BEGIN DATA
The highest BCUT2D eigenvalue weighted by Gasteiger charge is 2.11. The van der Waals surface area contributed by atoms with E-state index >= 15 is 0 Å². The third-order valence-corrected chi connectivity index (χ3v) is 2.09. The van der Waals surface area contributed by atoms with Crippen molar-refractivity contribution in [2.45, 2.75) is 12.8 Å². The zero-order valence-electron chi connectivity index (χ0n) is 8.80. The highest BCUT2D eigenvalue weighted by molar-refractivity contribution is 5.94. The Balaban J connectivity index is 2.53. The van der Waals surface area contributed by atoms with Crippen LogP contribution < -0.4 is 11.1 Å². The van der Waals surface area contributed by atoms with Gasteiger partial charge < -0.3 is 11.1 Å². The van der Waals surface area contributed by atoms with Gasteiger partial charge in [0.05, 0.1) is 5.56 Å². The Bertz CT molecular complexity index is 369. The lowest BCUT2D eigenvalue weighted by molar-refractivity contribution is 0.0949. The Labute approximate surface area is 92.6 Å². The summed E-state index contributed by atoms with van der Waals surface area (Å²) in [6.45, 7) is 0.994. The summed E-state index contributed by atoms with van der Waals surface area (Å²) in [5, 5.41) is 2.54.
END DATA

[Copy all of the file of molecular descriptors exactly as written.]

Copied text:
The highest BCUT2D eigenvalue weighted by Gasteiger charge is 2.11. The van der Waals surface area contributed by atoms with E-state index >= 15 is 0 Å². The third-order valence-corrected chi connectivity index (χ3v) is 2.09. The van der Waals surface area contributed by atoms with Crippen molar-refractivity contribution in [2.45, 2.75) is 12.8 Å². The zero-order valence-electron chi connectivity index (χ0n) is 8.80. The highest BCUT2D eigenvalue weighted by molar-refractivity contribution is 5.94. The Balaban J connectivity index is 2.53. The van der Waals surface area contributed by atoms with Crippen LogP contribution < -0.4 is 11.1 Å². The van der Waals surface area contributed by atoms with Gasteiger partial charge < -0.3 is 11.1 Å². The van der Waals surface area contributed by atoms with Gasteiger partial charge in [0.05, 0.1) is 5.56 Å². The Bertz CT molecular complexity index is 369. The lowest BCUT2D eigenvalue weighted by molar-refractivity contribution is 0.0949. The Labute approximate surface area is 92.6 Å². The summed E-state index contributed by atoms with van der Waals surface area (Å²) in [6.45, 7) is 0.994. The summed E-state index contributed by atoms with van der Waals surface area (Å²) in [5, 5.41) is 2.54.